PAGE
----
John Brown

1761 – 1827

I was a soldier who endured hardships but was there when we won the war.

I was born May 15, 1761 in Gloucester County. I was apprenticed to a house carpenter but the War of Independence cut that short. I enlisted on January 1, 1777 for the duration of the war in the Continental Artillery as part of Colonel John Lamb’s Second Regiment.

We fought in the Philadelphia Campaign at Brandywine on September 11, 1777. On September 21, we were with General Anthony Wayne at a place called Paoli. My captain was taken prisoner while we were moving our cannons, and when he tried to escape, enemy soldiers knocked him down and stabbed him eight times with bayonets. He was one of many men who were stabbed and killed by the British, in what became known as the Paoli Massacre.

I spent two very difficult winters, in 1778 in Valley Forge and the even worse winter of 1780 at Morristown. In between those, I fought at Monmouth. But then came our greatest moment. In 1781 we marched south to Virginia, and at Yorktown we won our independence in our victory over General Cornwallis.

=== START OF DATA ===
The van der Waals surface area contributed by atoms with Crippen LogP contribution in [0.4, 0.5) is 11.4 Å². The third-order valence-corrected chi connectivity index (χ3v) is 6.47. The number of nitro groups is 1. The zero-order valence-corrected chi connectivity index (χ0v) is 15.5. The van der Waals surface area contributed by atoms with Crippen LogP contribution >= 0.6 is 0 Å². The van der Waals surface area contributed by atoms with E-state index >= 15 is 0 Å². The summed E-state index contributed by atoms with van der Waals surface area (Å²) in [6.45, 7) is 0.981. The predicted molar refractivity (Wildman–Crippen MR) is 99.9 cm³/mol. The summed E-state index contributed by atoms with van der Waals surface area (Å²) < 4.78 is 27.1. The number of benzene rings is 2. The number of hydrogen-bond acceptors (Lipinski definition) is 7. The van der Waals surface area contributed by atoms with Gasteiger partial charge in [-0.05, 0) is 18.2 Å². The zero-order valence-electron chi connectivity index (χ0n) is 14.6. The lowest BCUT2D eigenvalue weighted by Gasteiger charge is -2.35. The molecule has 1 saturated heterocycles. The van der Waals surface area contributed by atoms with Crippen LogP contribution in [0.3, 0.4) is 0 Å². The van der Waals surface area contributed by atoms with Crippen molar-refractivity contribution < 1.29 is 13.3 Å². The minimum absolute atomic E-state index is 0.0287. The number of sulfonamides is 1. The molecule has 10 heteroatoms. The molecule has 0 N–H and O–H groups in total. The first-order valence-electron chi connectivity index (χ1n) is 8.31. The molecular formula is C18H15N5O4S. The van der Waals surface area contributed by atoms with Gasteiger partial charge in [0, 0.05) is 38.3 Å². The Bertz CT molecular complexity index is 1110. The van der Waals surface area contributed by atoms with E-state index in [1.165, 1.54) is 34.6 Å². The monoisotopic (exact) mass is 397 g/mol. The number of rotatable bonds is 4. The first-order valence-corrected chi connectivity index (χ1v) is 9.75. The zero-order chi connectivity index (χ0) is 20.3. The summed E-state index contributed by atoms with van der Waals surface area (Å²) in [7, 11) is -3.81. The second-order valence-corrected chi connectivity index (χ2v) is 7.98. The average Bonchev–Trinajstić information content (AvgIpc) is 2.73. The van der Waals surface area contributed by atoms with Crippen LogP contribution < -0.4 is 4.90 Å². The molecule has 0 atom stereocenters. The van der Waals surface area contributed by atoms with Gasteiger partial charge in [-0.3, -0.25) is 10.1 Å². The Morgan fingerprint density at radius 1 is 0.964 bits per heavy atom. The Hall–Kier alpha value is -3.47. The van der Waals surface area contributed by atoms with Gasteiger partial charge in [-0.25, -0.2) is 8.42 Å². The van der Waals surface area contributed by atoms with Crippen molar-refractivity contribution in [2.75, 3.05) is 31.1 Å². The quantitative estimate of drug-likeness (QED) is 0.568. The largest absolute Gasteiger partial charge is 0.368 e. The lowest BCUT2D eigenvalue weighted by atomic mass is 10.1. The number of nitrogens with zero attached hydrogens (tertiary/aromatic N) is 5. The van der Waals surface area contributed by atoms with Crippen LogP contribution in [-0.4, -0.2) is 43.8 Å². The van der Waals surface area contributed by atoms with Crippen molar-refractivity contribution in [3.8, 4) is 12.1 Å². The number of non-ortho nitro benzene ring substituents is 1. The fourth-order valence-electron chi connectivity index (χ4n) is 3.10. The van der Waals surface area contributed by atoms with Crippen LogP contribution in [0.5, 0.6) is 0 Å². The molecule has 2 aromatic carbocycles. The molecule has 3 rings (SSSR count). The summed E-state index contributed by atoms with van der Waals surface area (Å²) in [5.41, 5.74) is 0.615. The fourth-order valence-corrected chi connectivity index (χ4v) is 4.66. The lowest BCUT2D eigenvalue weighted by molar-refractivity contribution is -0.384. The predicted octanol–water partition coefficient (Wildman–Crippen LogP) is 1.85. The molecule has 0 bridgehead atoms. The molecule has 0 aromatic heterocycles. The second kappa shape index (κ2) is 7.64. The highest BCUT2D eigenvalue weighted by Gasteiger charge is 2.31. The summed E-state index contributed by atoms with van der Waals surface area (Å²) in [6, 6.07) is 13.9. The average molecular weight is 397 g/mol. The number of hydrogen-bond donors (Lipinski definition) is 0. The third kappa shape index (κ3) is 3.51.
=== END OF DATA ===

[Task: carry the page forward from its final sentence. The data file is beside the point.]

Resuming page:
I was discharged at West Point in May 1783. After the war, I returned home and married Anne Thackary. Later I served as a Methodist circuit rider, which is a kind of traveling preacher.

I lived until age 65 and died almost exactly 50 years from the day I enlisted, in Deptford, New Jersey, on January 2, 1827.



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